State usually holds values that might change as the result of user interaction. So if you have a React web application, you can offer a dark / light mode feature. In that case, you are going to store user’s current choice in the state. If the user currently chooses dark, then the mode state variable would be ‘black’.

Ultimately, dark and light modes are all about appearances. Dark mode is a white text against dark background, and light mode is the opposite. So you would have one of two className values depending on current value of the mode variable.

In JSX, that would look something like this:

`<div className={mode === “dark” ? “darkMode” : “lightMode”}></div>

Once again, we use curly braces to embed a JavaScript expression. Then we use a simple ternary operator to check if current value of the mode state variable equals ‘dark’ string. If it does, we will apply the darkMode className value. If not, we will add lightMode.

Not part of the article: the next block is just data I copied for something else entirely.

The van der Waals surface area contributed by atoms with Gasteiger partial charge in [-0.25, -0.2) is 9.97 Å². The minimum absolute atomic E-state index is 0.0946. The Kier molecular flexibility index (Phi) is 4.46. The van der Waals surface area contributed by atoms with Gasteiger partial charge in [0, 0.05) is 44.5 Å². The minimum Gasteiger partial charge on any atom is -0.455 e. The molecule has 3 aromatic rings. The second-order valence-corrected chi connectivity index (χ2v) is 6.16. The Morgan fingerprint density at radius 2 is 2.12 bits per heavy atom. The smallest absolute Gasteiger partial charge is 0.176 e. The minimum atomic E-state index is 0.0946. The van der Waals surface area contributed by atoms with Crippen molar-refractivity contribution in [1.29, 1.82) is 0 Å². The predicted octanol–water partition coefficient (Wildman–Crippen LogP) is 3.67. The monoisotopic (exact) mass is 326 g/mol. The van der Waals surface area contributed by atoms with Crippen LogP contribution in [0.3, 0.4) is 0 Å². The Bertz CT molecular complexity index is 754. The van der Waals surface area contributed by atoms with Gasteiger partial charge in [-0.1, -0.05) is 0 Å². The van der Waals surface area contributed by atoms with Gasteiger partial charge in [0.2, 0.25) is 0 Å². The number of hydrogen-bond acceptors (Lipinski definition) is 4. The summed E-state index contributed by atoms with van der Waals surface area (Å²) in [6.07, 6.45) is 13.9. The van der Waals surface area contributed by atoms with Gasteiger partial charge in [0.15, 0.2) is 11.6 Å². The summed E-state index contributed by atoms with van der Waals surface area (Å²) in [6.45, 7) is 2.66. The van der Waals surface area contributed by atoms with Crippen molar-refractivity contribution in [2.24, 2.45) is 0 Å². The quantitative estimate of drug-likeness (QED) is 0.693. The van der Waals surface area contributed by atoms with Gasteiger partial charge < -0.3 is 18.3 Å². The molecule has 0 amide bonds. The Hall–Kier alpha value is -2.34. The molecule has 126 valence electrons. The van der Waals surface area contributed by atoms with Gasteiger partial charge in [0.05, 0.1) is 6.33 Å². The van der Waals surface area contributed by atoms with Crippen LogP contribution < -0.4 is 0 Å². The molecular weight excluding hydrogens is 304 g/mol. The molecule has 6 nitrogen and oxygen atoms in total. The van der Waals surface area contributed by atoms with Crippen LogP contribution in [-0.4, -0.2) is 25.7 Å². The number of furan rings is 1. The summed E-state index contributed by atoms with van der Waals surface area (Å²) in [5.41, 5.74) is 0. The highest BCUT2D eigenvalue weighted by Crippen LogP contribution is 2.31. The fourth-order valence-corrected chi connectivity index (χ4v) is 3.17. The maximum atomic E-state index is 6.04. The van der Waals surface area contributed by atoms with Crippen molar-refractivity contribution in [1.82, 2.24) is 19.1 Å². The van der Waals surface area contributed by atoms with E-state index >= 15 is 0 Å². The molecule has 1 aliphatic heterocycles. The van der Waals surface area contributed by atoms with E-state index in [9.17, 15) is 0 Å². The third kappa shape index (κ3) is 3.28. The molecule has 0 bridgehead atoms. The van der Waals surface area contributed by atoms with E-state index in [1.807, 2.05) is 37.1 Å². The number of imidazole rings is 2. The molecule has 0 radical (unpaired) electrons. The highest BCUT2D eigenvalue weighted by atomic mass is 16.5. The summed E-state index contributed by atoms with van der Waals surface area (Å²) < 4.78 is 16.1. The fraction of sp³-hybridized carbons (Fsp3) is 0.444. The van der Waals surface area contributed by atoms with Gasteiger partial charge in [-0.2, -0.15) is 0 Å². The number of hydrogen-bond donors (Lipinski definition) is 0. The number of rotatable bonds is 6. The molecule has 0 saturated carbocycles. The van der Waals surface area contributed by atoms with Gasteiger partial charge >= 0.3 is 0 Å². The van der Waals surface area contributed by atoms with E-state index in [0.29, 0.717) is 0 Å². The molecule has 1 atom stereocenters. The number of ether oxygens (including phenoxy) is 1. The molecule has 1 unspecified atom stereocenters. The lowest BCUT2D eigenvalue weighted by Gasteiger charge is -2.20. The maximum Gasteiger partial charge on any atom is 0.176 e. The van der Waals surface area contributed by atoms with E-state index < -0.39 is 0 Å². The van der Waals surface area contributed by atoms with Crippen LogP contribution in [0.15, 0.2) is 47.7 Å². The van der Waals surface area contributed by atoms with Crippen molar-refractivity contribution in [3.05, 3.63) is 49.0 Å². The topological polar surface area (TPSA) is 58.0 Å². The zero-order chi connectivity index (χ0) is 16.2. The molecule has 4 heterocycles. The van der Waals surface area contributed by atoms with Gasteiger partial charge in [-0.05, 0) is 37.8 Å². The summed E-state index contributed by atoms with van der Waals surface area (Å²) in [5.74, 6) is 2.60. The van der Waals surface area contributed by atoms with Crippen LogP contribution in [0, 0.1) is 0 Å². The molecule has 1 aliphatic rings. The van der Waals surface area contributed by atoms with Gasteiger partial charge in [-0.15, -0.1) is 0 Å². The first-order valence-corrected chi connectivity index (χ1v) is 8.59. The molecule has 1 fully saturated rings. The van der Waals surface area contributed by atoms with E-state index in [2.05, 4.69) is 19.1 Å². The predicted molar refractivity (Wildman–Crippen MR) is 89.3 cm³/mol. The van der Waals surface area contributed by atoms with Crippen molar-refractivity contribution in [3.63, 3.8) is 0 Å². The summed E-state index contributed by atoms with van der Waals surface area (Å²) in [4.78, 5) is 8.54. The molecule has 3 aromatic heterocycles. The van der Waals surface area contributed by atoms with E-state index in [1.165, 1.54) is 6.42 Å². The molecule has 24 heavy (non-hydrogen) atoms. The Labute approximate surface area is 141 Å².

Then you can go to CSS file to define these styles like you would in a normal HTML application.

Three essential concepts to master React

Once upon a time, users had to refresh pages to see new posts and notifications on social media. The same for receiving any kind of updates. No one really thought about it, but Facebook realized there was a room for improvement. They launched React and web development was never the same again. Thanks to React, UX has dramatically improved and users set higher expectations every year.

These days, React is the most popular library for building interactive user interfaces. In this article, we will look at most important concepts in React.

Virtual DOM

React maintains a shadow copy of the DOM. Data displayed on the page is stored in the state and props. Whenever any data changes, React calls the render() method to update the page.

Virtual DOM is very efficient, so it can afford to update the entire component tree. Then React compares virtual DOM with the real DOM and settles differences. This ensures efficiency of the web application. It also ensures that web applications always display the most recent updates.